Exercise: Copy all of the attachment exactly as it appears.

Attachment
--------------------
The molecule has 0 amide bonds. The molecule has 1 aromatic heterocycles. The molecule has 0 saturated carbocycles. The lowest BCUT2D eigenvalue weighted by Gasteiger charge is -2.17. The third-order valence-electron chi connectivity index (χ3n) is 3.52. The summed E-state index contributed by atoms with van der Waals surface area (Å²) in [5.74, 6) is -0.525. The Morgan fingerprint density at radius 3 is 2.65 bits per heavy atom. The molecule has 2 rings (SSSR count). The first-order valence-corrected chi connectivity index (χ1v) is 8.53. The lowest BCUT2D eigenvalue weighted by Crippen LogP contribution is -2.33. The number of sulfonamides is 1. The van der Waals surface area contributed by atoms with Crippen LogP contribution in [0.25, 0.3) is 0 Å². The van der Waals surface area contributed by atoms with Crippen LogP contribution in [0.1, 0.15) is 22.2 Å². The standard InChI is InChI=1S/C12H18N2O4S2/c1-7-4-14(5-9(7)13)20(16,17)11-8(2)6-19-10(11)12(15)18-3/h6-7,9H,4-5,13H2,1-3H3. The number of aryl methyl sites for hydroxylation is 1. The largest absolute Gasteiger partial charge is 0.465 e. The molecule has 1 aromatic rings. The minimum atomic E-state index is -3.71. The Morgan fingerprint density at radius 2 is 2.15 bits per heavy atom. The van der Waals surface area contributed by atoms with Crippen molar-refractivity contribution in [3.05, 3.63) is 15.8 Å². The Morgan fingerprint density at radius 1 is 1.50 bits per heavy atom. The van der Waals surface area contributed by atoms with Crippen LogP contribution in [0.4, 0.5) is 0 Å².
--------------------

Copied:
The molecule has 0 amide bonds. The molecule has 1 aromatic heterocycles. The molecule has 0 saturated carbocycles. The lowest BCUT2D eigenvalue weighted by Gasteiger charge is -2.17. The third-order valence-electron chi connectivity index (χ3n) is 3.52. The summed E-state index contributed by atoms with van der Waals surface area (Å²) in [5.74, 6) is -0.525. The Morgan fingerprint density at radius 3 is 2.65 bits per heavy atom. The molecule has 2 rings (SSSR count). The first-order valence-corrected chi connectivity index (χ1v) is 8.53. The lowest BCUT2D eigenvalue weighted by Crippen LogP contribution is -2.33. The number of sulfonamides is 1. The van der Waals surface area contributed by atoms with Crippen LogP contribution in [0.25, 0.3) is 0 Å². The van der Waals surface area contributed by atoms with Crippen LogP contribution in [0.1, 0.15) is 22.2 Å². The standard InChI is InChI=1S/C12H18N2O4S2/c1-7-4-14(5-9(7)13)20(16,17)11-8(2)6-19-10(11)12(15)18-3/h6-7,9H,4-5,13H2,1-3H3. The number of aryl methyl sites for hydroxylation is 1. The largest absolute Gasteiger partial charge is 0.465 e. The molecule has 1 aromatic rings. The minimum atomic E-state index is -3.71. The Morgan fingerprint density at radius 2 is 2.15 bits per heavy atom. The van der Waals surface area contributed by atoms with Crippen molar-refractivity contribution in [3.05, 3.63) is 15.8 Å². The Morgan fingerprint density at radius 1 is 1.50 bits per heavy atom. The van der Waals surface area contributed by atoms with Crippen LogP contribution in [0.4, 0.5) is 0 Å².